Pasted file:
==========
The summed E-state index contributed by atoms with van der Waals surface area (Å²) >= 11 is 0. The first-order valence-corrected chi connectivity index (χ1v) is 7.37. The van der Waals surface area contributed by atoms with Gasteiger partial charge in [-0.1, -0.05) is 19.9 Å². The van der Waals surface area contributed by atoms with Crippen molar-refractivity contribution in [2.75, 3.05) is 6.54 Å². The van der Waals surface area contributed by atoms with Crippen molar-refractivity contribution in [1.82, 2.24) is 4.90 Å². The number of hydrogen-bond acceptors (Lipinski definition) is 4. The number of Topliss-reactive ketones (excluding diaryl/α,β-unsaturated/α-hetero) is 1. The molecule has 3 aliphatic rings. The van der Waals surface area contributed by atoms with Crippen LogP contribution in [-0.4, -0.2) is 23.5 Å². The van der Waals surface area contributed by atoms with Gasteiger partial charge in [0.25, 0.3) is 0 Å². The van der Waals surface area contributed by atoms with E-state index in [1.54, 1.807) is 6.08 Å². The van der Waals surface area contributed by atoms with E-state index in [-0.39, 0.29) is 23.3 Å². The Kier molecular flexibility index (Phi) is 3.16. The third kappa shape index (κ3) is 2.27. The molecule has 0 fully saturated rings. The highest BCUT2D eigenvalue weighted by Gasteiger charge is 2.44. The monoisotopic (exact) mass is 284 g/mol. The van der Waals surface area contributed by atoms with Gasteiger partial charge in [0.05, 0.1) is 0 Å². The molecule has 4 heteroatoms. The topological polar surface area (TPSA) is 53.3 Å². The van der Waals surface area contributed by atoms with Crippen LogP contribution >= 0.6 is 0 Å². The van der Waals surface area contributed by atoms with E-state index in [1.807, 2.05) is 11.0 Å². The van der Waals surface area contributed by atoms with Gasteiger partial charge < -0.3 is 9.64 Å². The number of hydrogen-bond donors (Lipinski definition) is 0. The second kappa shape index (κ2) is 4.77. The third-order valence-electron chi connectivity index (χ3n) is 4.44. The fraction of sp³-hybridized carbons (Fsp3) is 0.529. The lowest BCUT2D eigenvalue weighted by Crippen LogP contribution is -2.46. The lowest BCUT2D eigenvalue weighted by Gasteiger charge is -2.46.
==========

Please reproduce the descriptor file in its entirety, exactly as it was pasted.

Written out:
The summed E-state index contributed by atoms with van der Waals surface area (Å²) >= 11 is 0. The first-order valence-corrected chi connectivity index (χ1v) is 7.37. The van der Waals surface area contributed by atoms with Gasteiger partial charge in [-0.1, -0.05) is 19.9 Å². The van der Waals surface area contributed by atoms with Crippen molar-refractivity contribution in [2.75, 3.05) is 6.54 Å². The van der Waals surface area contributed by atoms with Crippen molar-refractivity contribution in [1.82, 2.24) is 4.90 Å². The number of hydrogen-bond acceptors (Lipinski definition) is 4. The number of Topliss-reactive ketones (excluding diaryl/α,β-unsaturated/α-hetero) is 1. The molecule has 3 aliphatic rings. The van der Waals surface area contributed by atoms with Crippen LogP contribution in [-0.4, -0.2) is 23.5 Å². The van der Waals surface area contributed by atoms with Gasteiger partial charge in [0.25, 0.3) is 0 Å². The van der Waals surface area contributed by atoms with E-state index in [1.54, 1.807) is 6.08 Å². The van der Waals surface area contributed by atoms with E-state index in [-0.39, 0.29) is 23.3 Å². The Kier molecular flexibility index (Phi) is 3.16. The third kappa shape index (κ3) is 2.27. The molecule has 0 fully saturated rings. The highest BCUT2D eigenvalue weighted by Gasteiger charge is 2.44. The monoisotopic (exact) mass is 284 g/mol. The van der Waals surface area contributed by atoms with Gasteiger partial charge in [0.05, 0.1) is 0 Å². The molecule has 4 heteroatoms. The topological polar surface area (TPSA) is 53.3 Å². The van der Waals surface area contributed by atoms with Crippen LogP contribution >= 0.6 is 0 Å². The van der Waals surface area contributed by atoms with E-state index in [1.807, 2.05) is 11.0 Å². The van der Waals surface area contributed by atoms with Gasteiger partial charge < -0.3 is 9.64 Å². The number of hydrogen-bond donors (Lipinski definition) is 0. The second kappa shape index (κ2) is 4.77. The third-order valence-electron chi connectivity index (χ3n) is 4.44. The fraction of sp³-hybridized carbons (Fsp3) is 0.529. The lowest BCUT2D eigenvalue weighted by Crippen LogP contribution is -2.46. The lowest BCUT2D eigenvalue weighted by Gasteiger charge is -2.46.